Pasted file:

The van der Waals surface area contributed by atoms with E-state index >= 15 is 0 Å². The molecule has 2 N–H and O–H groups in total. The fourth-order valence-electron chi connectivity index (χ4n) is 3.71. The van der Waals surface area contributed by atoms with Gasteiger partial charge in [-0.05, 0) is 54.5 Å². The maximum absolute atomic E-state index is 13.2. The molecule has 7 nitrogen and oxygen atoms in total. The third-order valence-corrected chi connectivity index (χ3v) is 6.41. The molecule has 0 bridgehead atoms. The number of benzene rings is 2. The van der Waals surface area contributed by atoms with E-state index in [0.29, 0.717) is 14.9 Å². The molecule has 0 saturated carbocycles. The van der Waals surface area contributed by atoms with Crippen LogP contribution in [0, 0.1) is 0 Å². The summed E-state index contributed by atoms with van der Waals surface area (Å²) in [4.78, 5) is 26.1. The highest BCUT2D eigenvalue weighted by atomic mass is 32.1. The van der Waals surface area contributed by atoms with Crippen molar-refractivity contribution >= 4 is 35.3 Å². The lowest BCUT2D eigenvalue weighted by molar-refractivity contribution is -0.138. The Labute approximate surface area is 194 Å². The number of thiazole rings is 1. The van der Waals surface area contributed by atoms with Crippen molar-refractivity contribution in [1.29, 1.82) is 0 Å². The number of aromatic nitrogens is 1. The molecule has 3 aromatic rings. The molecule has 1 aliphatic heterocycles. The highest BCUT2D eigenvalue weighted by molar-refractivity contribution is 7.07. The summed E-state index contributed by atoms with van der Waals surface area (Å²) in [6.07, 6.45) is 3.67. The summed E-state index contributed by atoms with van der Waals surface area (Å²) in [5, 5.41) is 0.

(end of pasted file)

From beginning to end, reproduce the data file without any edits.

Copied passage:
The van der Waals surface area contributed by atoms with E-state index >= 15 is 0 Å². The molecule has 2 N–H and O–H groups in total. The fourth-order valence-electron chi connectivity index (χ4n) is 3.71. The van der Waals surface area contributed by atoms with Gasteiger partial charge in [-0.05, 0) is 54.5 Å². The maximum absolute atomic E-state index is 13.2. The molecule has 7 nitrogen and oxygen atoms in total. The third-order valence-corrected chi connectivity index (χ3v) is 6.41. The molecule has 0 bridgehead atoms. The number of benzene rings is 2. The van der Waals surface area contributed by atoms with E-state index in [0.29, 0.717) is 14.9 Å². The molecule has 0 saturated carbocycles. The van der Waals surface area contributed by atoms with Crippen LogP contribution in [0, 0.1) is 0 Å². The summed E-state index contributed by atoms with van der Waals surface area (Å²) in [4.78, 5) is 26.1. The highest BCUT2D eigenvalue weighted by atomic mass is 32.1. The van der Waals surface area contributed by atoms with Crippen molar-refractivity contribution >= 4 is 35.3 Å². The lowest BCUT2D eigenvalue weighted by molar-refractivity contribution is -0.138. The Labute approximate surface area is 194 Å². The number of thiazole rings is 1. The van der Waals surface area contributed by atoms with Crippen molar-refractivity contribution in [1.29, 1.82) is 0 Å². The number of aromatic nitrogens is 1. The molecule has 3 aromatic rings. The molecule has 1 aliphatic heterocycles. The highest BCUT2D eigenvalue weighted by molar-refractivity contribution is 7.07. The summed E-state index contributed by atoms with van der Waals surface area (Å²) in [6.07, 6.45) is 3.67. The summed E-state index contributed by atoms with van der Waals surface area (Å²) in [5, 5.41) is 0.